By Greg Chapman
Respected Australian Horror Author


There’s a saying that you shouldn’t judge a book by its cover.

Sadly, this statement couldn’t be further from the truth.

Book covers are a crucial part of the publication process and authors should treat it with the same level of care and respect as editing and formatting the final story.

Thanks to digital publishers like Amazon and Smashwords, there are a lot of books out in the world, the majority of them self-published. There is nothing wrong with self-publishing a book (I’ve even done it myself), but often many of these books have poorly designed covers.

Think about it like this: if a cover looks bad, it would be a fair assumption that the reader is immediately going to wonder about the quality of the content within, am I right?

Front covers help sell a book, in the same way as a movie poster or movie trailer does. So you should always give your front cover some very careful consideration.

Put plainly, unless you have some artistic or design skill, you probably shouldn’t put the cover together yourself.

Now, by way of disclaimer, I have designed book covers for authors, publishers and my own books. I’m not out to sell you my skills with this article. What I am trying to sell however, is the need to retain that high level of quality with your book.

You have spent possibly years honing your story, so doesn’t it deserve a fantastic cover?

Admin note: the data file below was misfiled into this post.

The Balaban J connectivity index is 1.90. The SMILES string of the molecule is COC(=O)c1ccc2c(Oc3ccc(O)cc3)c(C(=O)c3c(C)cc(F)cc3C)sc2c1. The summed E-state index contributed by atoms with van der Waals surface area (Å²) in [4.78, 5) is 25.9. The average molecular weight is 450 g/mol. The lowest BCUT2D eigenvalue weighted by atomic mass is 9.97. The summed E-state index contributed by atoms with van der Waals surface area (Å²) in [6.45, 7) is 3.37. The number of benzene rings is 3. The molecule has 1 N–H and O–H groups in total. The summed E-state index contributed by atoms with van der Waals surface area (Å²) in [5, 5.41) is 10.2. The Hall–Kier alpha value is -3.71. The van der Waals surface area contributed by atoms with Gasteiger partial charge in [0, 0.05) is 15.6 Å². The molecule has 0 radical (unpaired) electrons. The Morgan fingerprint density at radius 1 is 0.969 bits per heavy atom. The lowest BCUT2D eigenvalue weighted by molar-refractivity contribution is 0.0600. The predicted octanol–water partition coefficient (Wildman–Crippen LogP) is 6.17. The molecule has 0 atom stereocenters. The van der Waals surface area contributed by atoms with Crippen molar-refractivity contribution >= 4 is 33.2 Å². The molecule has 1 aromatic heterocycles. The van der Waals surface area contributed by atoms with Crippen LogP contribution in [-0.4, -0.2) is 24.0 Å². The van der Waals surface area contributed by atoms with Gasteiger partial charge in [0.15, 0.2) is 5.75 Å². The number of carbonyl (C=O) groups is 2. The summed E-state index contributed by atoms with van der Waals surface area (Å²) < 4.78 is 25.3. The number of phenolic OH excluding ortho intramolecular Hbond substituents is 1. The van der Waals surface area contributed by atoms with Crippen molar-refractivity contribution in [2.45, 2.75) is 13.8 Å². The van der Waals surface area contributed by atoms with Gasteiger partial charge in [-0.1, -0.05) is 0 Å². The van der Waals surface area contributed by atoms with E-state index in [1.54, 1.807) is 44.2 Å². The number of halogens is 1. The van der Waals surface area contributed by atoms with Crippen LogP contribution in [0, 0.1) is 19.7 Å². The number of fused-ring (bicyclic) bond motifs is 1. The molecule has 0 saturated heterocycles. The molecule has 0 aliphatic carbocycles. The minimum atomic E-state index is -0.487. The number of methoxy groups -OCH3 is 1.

So again, if you plan on self-publishing but aren’t competent in design, you should consider hiring a professional to do the cover for you. Do some research; many book cover artists have galleries of their work online.

Sure, most cover artists don’t come cheap, but you are getting a design from someone who has the knowledge and skills to make the best cover possible.

Remember, you as the client have some leeway here. If you decide to use a professional, give them a full brief of what you are after. They might not have the time to read your book because of all the other jobs they have on their plate, so a few key ideas from you (the person who knows the book back-to-front) will go a long way.

Now if you are fortunate enough to have your book accepted by a publisher (congrats!) then the cover design will likely be done in-house. But again remember, most publishing contracts state that you as the author have input on the cover, so make sure you are happy with the cover before it is released.

Work hand-in-hand with the publisher to ensure the “face” of your book, captures the story within.

I’m not going to suggest any specific book cover designers or show off any bad examples here, but all I ask is that you consider your options before diving in. Check out your favourite publisher’s websites – what do their covers look like? Contact a designer with a query (we don’t bite), but most of all, take your time and get your cover looking right, because in the end, the reader most definitely WILL judge your book by its cover.

Good luck!